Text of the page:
RIP Rickey “the Pirate” Taylor
I’ve always been grateful that I made amends with Rickey. Sometime after the events detailed below, I left LA for a few months and gave Rickey the final t-shirt, the one we’d been holding onto for ourselves. They were cool shirts after all. Rickey was ecstatic. Not just to have a shirt to sell, but I think he was also grateful to break the detente that had existed between us for months. Who knows. It was hard to tell with Rickey. When I returned, he ran down the street to greet me warmly, remembering I’d been away and noticing I’d lost weight on my journey. From then on, our encounters were short, but warm and friendly. I never gave him any money. Maybe he asked if we wanted to buy something a few times. He wasn’t pushy. He often tried to hug us or help with bags… the same old Rickey from before all this nasty t-shirt business. And then we moved to Oakland. During our last visit downtown in May, we saw Rickey. It was a pleasant reunion right there on the corner of Sixth and Spring. He tried to sell us a video camera. We kept it brief. Like always. Rest in Peace, Rickey. I’ve had a lot of beefs with people over the years, but none ended with truly letting bygones be bygones. You were a class act. There will only be one Downtown Pirate.
An excerpt from Piltdownlad #5.
Rickey illustration by Nick Knudson.
Downtown illustrations by Irina Dessaint.
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The side of the old Leonide Hotel on Main Street.
“100 rooms – private baths – nice place.”
The old Craby Joe’s neon sign, now on the wall of the Raw Materials art store on Main. Some more photos of the original location of the Craby Joe’s sign, right after it was removed.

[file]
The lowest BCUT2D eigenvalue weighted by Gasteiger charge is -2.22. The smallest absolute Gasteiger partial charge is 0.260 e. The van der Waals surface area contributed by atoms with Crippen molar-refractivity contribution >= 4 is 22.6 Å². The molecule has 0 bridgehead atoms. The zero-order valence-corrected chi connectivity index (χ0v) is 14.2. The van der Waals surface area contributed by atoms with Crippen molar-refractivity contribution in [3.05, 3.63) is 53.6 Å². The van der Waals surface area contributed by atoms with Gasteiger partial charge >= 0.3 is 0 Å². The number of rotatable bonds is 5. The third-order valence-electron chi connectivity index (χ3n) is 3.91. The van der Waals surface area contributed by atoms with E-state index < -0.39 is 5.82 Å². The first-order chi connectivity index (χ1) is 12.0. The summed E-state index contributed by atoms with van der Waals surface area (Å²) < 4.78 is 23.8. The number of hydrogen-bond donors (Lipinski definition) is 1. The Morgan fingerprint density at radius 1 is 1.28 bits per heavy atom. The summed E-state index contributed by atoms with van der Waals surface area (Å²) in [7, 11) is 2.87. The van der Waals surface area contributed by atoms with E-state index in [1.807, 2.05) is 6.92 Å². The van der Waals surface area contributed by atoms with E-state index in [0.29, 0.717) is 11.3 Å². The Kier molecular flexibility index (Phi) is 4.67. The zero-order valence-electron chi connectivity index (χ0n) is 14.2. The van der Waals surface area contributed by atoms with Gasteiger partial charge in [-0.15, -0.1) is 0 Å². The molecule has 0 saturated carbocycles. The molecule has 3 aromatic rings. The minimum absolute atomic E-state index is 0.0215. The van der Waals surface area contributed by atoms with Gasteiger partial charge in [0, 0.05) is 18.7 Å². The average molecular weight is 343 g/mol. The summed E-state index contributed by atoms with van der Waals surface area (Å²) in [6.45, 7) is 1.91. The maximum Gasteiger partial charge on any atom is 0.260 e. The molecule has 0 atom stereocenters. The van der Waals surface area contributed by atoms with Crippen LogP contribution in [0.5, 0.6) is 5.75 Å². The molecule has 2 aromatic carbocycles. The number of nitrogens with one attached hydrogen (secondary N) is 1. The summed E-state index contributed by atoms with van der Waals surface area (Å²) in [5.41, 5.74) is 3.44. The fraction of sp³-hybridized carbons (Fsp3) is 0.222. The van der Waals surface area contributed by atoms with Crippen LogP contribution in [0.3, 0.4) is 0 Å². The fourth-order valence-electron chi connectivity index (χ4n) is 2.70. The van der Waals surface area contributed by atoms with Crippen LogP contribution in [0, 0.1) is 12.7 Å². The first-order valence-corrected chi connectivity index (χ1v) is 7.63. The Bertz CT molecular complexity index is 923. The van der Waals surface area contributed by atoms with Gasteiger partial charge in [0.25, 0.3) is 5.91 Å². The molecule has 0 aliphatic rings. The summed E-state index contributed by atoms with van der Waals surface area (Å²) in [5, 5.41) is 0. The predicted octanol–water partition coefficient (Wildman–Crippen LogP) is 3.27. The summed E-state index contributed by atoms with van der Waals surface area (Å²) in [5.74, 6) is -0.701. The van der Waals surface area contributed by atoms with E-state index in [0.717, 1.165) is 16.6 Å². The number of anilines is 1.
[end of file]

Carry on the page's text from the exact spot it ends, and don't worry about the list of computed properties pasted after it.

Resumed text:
by Alexander Lieberman
Located 400 South Hope Street, at the top of Bunker Hill in downtown Los Angeles.
“Corporate Head” sculpture by Terry Allen (c. 1991)
Located at 725 S. Figueroa in downtown
Plaque on ground behind sculpture reads: “They said I had a head for business. They said to get ahead I had to lose my head. They said be concrete and I became concrete. They said, go, my son, multiply, divide, conquer. I did my best.”
Is there a better place to get a key made downtown than at Roy Hopp, where you have to wander through the basement of the Heron Building until you get to a door that looks like this? I don’t think so.
Street Art on Alameda Ave between 2nd and 3rd Streets in the Arts District.
During ArtWalk last year, we stopped at the Nickel for burgers and sat next to Crimebo the Clown:
By Henry Kreis and Albert Stewart. 1957. A terra-cotta bas-relief mural located on Hill Street just north of the 101 freeway.
The text reads: “On this site stood Fort Moore. Built by the Mormon battalion during the War with Mexico. The flag of the United States was raised here on July 4th, 1847, by Unites States troops at the first independence day celebration in Los Angeles. This memorial honors the troops who helped win the Southwest: The United States 1st Dragoons who fought at San Pasqual. The New York Volunteers who came by sea. The Mormon Battalion who made on the longest and most arduous infantry marches in history.”
The side panel:
Side panel details:
“On ranchos where herds of cattle ranged pioneers built homes and planted vineyards and orange groves.”
“The prairie schooner stage and iron horse brought many settlers who made Los Angeles a city.”
“Water and Power have made our arid land flourish. May we keep faith with the pioneers who brought us these gifts.”